My injury in BB is screwing up everything! I need this training.
Will have to wait for another time.

@Ocho listen well, and maybe you can pass on some of your knowledge to me when we get together later in the year.
 

2WheelNut

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That's another useful technique to learning. I learned a lot over the years like that.
I've learned almost all my riding from riding with more experienced riders and either imitation of them or feedback from them.

My only formal training has been on roadracing track and even that is a lot of discussion of lines and following an instructor.

The downside of that is it takes lots of time and you risk following bad examples from time to time. Not everyone I imitated showed me the best method and I did learn a few bad habits that I had to fix later.

The good thing about classes.like the Dragoo classes is that they intentionally pass on good techniques that are proven and help you break habits that are not good.

I do believe classes like this would have helped me a lot early on. Maybe they would have saved me 50 falls or so and I would have only fallen 100 times instead of 150. :)

Good or bad, you do learn a lot by doing it the wrong way and failing. You tend to remember those lessons...but they probably cost more than a good class.
 

Ocho

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Got home Tuesday night after two days of training. It was fun, challenging, and certainly pushed my comfort zone. I found this go around more difficult, probably a combination of the heat/sun and my much heavier GSA.

Day 1 was a bunch of static or slow speed drills next to a motocross track. The challenging bits of the first day was mostly clutch/brake/throttle control. I kept stalling my bike and it certainly got worse as the day went on due to exhaustion. Multiple drops were had. Most challenging for me was walking the bike up a little slope and hill stop recovery. It didn't help that the gas tank was quite full.

Day 2 was on a private trials property 20 minutes south of my hotel. For those that know me, I usually say I'm scared of sand (since I've crashed every single time I go over it). Well, this property is next to a river so it's mostly sandy with some sand pits. Talk about a way to start the day. We practiced braking, loose hill starts, ruts, incline riding and towing. Most challenging for me was loose hill starts (once again that clutch/throttle control) and incline riding simply because of the scary thought of a 600 lbs bike falling on top of me. At the end of the day we did a ride around the property. Good news was that I didn't drop the bike to any of the sandy terrain! That ride took me along some deep sandy pits (maybe not that deep to some) and although plucker moments happened I was able to keep the bike in relative control and throttled out when necessary. In fact there was a section were the rider in front of me crashed on a deep sand pit, I was able to slowly maneuver out of the way and up a slope to get to firm terrain.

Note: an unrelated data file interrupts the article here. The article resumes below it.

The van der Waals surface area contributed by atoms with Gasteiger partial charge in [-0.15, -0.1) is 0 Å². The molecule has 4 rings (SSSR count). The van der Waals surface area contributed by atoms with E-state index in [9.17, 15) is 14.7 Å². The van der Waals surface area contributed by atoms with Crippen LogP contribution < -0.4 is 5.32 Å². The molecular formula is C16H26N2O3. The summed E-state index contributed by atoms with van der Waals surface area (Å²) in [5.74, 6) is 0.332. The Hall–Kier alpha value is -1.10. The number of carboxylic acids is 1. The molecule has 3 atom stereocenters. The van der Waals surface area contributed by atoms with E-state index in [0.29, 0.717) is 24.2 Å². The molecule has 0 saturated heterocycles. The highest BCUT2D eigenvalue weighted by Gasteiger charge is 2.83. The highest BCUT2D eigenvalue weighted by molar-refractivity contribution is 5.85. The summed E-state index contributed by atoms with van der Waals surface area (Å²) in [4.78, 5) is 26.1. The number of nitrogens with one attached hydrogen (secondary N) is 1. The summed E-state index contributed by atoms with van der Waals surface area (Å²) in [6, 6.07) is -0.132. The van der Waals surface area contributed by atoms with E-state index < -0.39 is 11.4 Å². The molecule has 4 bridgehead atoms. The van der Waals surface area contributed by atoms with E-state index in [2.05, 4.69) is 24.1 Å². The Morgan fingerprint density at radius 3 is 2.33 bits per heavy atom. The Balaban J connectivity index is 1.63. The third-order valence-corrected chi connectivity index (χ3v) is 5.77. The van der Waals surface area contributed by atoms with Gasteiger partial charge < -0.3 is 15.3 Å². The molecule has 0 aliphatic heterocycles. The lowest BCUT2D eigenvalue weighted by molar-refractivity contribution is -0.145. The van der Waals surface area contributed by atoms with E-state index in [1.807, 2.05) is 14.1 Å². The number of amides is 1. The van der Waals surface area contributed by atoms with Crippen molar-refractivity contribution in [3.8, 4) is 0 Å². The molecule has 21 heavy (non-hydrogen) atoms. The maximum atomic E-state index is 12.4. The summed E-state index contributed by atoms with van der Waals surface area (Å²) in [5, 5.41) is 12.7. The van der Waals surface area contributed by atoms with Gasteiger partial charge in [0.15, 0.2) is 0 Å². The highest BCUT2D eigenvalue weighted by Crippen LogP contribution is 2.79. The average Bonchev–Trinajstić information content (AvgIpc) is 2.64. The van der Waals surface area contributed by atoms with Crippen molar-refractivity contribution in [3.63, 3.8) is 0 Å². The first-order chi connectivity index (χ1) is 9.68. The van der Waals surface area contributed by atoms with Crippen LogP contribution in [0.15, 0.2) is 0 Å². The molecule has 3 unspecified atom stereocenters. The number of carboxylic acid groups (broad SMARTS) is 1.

How it compared to the Houston event: Houston had better weather but the day 1 drills were on a slope and somewhat muddy. In terms of class content, it was almost a replicate of the drills, maybe one or two extra things we covered this time around. I'm definitely glad I took the course again on a the GSA, and I most certainly want to take Level 3 now.

Areas of opportunity: I feel like Bill should emphasize a little more about the proper accelerate/decelerate body position with a quick drill, maybe before the braking drills. I enjoyed this approach when I took the 1 day BMW class in SA.

Surprise success of my trip: maybe no longer scared of sand?

Some action photos (courtesy of Susan Dragoo):

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Ocho

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How did the Mission Trailmax tires handle the sand and loose dirt? I am thinking about putting those on the 850GSA.
Squiggly but in expected ways. Not sure how’d they do in deep deep sand vs knobbies. Never had an aggressive tire so I can’t really say if I’m missing out, though.
 

Tourmeister

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I was shocked to see Bill on a 790R! Thats it in the first pic.
Bret Tkacs has a 790 now as well and loves it. Even rides it two up!